What's In A Name? For These Famous Texans, Everything.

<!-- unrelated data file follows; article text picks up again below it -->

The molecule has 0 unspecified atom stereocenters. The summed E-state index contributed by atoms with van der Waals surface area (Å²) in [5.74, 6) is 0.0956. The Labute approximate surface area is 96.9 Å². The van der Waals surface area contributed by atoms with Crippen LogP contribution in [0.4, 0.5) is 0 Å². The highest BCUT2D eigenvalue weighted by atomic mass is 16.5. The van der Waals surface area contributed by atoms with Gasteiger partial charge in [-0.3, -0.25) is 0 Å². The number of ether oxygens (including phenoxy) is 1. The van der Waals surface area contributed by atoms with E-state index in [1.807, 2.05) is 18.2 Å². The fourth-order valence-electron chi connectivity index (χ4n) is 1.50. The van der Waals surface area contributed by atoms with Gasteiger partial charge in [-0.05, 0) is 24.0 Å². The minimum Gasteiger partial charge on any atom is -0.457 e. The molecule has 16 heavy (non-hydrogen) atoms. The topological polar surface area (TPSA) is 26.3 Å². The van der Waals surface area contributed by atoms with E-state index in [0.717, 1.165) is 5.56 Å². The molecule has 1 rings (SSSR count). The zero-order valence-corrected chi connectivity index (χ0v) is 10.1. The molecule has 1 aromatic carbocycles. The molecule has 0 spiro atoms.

As Valentine's Day is approaching, I thought I'd share a romantic story about one of Texas's greatest artists, Tom Lea. This is a love story, expressed in one painting, titled "Sarah in the Summertime." I'll tell you the story of that painting and how it came to be. Tom Lea was a true renaissance artist in the sense that he was both a gifted painter and writer. He was a muralist and a novelist. His murals are, to this day, in public buildings in Washington, D.C., El Paso, his home town and Odessa. President George W. Bush had one of his paintings hanging in the Oval Office. Lea's novels, "The Brave Bulls" and "The Wonderful Country" are considered Southwestern classics. His two-volume history of the King Ranch can be found in any home with a good Texas library. Tom met Sarah in 1938, when he was working on his celebrated "Pass of the North" mural in El Paso. He was invited to a small dinner party where she was also a guest. Sarah was from Monticello, Illinois, and in town visiting friends. He was immediately enchanted by her and decided that evening that he wanted to marry her. Tom had the good sense not to confess to that wish right there. No. He waited until their first date two nights later to pop the question. She didn't say "yes" until he met her parents. Several months later, they were married. It was a storybook romance that spanned 63 years. Tom and Sarah were only apart for one extended period of time during their marriage, and that was during World War II, when he was an artist for Life Magazine, embedded with the U.S. Navy. He documented the realities of the war in drawings and paintings, the most famous of which was "The Two Thousand Yard Stare." Naturally, Tom missed Sarah terribly every day. Here I will let the famous novelist take over the narration. He wrote: I had a snapshot of Sarah which I carried in my wallet during the whole war. I looked at it, homesick, all over the world. When the war was over, the first painting I began was a full-length, life-size portrait of Sarah in the same dress, the same pose, the same light as the little snapshot. I worked a long time making a preliminary drawing in charcoal and chalk, designing the glow of light and the placement of the figure against a clearness of blue sky, the mountains like Mount Franklin, the leafy trees and green grass and summer sunlight, before I transferred the drawing to the canvas. It was a detailed and precisely measured drawing. For instance, Sarah's height of 5 foot 6 in high heels was drawn on the canvas exactly 5 ft 6. The painting was done with devotion and without haste. First the background, then the figure, and finally her head. I remember that I worked 26 days painting the pattern of all the little flowers on the dress. ... 2 years after I began work on it, longer than any other painting ever took me, I signed it framed it and gave it to Sarah. I see it everyday in our living room and I see Sarah [too]. 20 years have passed. "Sarah in the Summertime" means more to me that I could ever put on canvas. Adair Margo, his agent and decadeslong friend, and founder of the Tom Lea Institute, told me that Tom Lea would never let that painting leave the house, not for any showing or exhibition. Only once was she able to convince him to put it in a local exhibit, but only for a few hours, and it had to be back that night. Tom and Sarah are buried side by side in the Texas State Cemetery in Austin. There's one headstone with divided inscriptions for each. On Sarah's side it says, from Tom, "Sarah and I live on the east side of the mountain. It is the sunrise side. It is the side to see the day coming. Not the side to see the day is gone. The best day is the day coming, with work to do, with eyes wide open, with the heart grateful."